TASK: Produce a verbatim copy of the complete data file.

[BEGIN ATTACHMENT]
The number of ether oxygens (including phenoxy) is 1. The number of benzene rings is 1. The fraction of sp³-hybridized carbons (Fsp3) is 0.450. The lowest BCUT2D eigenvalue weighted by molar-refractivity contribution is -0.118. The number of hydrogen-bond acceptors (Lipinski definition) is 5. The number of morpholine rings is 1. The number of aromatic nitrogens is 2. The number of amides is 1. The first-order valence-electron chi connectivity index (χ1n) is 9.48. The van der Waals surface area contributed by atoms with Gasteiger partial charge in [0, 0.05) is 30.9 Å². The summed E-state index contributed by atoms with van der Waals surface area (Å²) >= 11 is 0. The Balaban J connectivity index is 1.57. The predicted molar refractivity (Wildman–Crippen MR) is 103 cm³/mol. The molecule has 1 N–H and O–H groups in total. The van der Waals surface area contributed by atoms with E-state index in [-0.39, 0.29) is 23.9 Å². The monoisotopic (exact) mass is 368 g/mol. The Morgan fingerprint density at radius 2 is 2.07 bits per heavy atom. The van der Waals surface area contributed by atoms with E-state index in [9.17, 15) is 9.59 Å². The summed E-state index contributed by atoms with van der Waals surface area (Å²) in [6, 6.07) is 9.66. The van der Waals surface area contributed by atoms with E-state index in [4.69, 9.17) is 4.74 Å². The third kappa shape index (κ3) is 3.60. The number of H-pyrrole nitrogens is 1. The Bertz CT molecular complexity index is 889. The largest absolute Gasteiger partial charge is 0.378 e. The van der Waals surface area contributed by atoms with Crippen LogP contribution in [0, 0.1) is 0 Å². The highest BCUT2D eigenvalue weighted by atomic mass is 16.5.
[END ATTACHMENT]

The number of ether oxygens (including phenoxy) is 1. The number of benzene rings is 1. The fraction of sp³-hybridized carbons (Fsp3) is 0.450. The lowest BCUT2D eigenvalue weighted by molar-refractivity contribution is -0.118. The number of hydrogen-bond acceptors (Lipinski definition) is 5. The number of morpholine rings is 1. The number of aromatic nitrogens is 2. The number of amides is 1. The first-order valence-electron chi connectivity index (χ1n) is 9.48. The van der Waals surface area contributed by atoms with Gasteiger partial charge in [0, 0.05) is 30.9 Å². The summed E-state index contributed by atoms with van der Waals surface area (Å²) >= 11 is 0. The Balaban J connectivity index is 1.57. The predicted molar refractivity (Wildman–Crippen MR) is 103 cm³/mol. The molecule has 1 N–H and O–H groups in total. The van der Waals surface area contributed by atoms with E-state index in [-0.39, 0.29) is 23.9 Å². The monoisotopic (exact) mass is 368 g/mol. The Morgan fingerprint density at radius 2 is 2.07 bits per heavy atom. The van der Waals surface area contributed by atoms with E-state index in [9.17, 15) is 9.59 Å². The summed E-state index contributed by atoms with van der Waals surface area (Å²) in [6, 6.07) is 9.66. The van der Waals surface area contributed by atoms with E-state index in [4.69, 9.17) is 4.74 Å². The third kappa shape index (κ3) is 3.60. The number of H-pyrrole nitrogens is 1. The Bertz CT molecular complexity index is 889. The largest absolute Gasteiger partial charge is 0.378 e. The van der Waals surface area contributed by atoms with Crippen LogP contribution in [0, 0.1) is 0 Å². The highest BCUT2D eigenvalue weighted by atomic mass is 16.5.